University of Wisconsin, UChicago and NIH-led study sheds light on childhood asthma gene

Boy using a asthma inhalator in a park
Above, a boy using an asthma inhaler in a park. (Photo by Wavebreak Media/Shutterstock)

A study published today in The Lancet Respiratory Medicine journal sheds light on the most common genetic region associated with childhood-onset asthma in African Americans.

“While people of African ancestry tend to have more asthma and more severe asthma than people of European ancestry, studies of genetic risk factors for childhood-onset asthma in African Americans have been inconclusive,” said lead author Carole Ober, PhD, professor and chairman of human genetics at the University of Chicago.

An associated region on chromosome 17 is very large and contains many genes, making it difficult to pinpoint specific genetic variants and specific genes that contribute to asthma risk. In previous studies in Europeans, all the single nucleotide polymorphisms (SNPs) across this region are associated with asthma and with the expression of the same gene or genes. The effects of different SNPs on gene expression, which can differ between tissues, can’t be separated.

The new study addressed these two challenges by focusing on African Americans and on gene expression in multiple tissues that are relevant to asthma: blood immune cells, upper airway (nasal) epithelial cells and lower airway (lung) epithelial cells. Because chromosomes of African ancestry are older than those of European ancestry, the pieces of chromosomes harboring SNPs associated with diseases are much smaller in African Americans.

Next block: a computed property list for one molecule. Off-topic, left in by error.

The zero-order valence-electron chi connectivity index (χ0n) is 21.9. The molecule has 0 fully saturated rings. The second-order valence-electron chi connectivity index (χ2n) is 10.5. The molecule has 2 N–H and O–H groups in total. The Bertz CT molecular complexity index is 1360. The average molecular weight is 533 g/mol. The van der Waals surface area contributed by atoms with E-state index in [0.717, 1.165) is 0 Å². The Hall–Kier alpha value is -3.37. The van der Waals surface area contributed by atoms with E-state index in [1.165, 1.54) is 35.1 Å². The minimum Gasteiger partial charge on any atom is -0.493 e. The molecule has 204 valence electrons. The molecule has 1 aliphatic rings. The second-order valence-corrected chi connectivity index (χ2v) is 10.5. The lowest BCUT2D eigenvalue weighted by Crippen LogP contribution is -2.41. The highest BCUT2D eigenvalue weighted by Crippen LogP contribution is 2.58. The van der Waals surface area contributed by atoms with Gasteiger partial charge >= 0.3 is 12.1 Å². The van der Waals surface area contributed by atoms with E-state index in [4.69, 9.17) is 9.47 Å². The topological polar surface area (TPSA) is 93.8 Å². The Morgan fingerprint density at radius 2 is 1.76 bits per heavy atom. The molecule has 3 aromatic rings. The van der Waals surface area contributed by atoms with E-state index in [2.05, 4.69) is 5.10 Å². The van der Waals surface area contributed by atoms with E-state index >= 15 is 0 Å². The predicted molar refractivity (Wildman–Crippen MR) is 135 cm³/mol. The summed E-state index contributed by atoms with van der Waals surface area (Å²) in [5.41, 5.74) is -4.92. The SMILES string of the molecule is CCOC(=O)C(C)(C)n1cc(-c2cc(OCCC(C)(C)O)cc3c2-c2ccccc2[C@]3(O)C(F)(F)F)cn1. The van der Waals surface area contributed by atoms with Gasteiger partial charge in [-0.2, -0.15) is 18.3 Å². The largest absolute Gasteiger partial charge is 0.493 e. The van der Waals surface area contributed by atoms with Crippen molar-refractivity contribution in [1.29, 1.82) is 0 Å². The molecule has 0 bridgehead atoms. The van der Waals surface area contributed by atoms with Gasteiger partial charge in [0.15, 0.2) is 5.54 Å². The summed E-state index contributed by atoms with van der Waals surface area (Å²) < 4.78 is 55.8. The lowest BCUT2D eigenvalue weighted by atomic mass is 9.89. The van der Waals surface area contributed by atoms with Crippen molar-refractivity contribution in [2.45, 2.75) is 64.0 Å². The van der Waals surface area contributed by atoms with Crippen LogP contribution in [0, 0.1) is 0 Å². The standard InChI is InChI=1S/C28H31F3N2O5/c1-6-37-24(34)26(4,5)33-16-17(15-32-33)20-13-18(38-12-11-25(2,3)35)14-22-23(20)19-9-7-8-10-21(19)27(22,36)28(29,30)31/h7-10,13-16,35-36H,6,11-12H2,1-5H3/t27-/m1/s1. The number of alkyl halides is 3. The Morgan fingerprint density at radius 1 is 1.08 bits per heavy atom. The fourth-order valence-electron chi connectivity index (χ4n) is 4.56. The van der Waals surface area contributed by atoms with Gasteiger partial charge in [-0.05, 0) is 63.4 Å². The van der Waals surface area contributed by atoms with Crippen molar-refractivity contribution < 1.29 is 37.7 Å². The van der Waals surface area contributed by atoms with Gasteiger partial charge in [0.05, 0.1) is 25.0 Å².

The study shows SNPs associated with asthma in African Americans regulate the expression of the GSDMB gene in both upper and lower airway cells. In contrast, the SNPs regulating the expression of genes in blood cells are not central to asthma risk.

The researchers did a genetic association study and meta-analysis of the 17q12-21 SNPs for childhood-onset asthma in 5,916 European American and 3,904 African American children, which included children participants in birth cohorts from Children’s Respiratory and Environmental Workgroup (CREW), led by Dr. James Gern, professor and vice chair of research at the University of Wisconsin Department of Pediatrics. CREW is part of the National Institutes of Health (NIH) Environmental influences on Child Health Outcomes (ECHO) Program.

“If you look across the 17q region,” said Ober, “you find a lot of genotypes that are highly correlated in people of European origin. But in people of African and African American origin, the correlations between SNPs are much fewer. We were the first group to fine map this region in African Americans to find the variants and genes that underlie the association with childhood-onset asthma at this region.”

The study was funded by the NIH and is available to read in The Lancet Respiratory Medicine journal.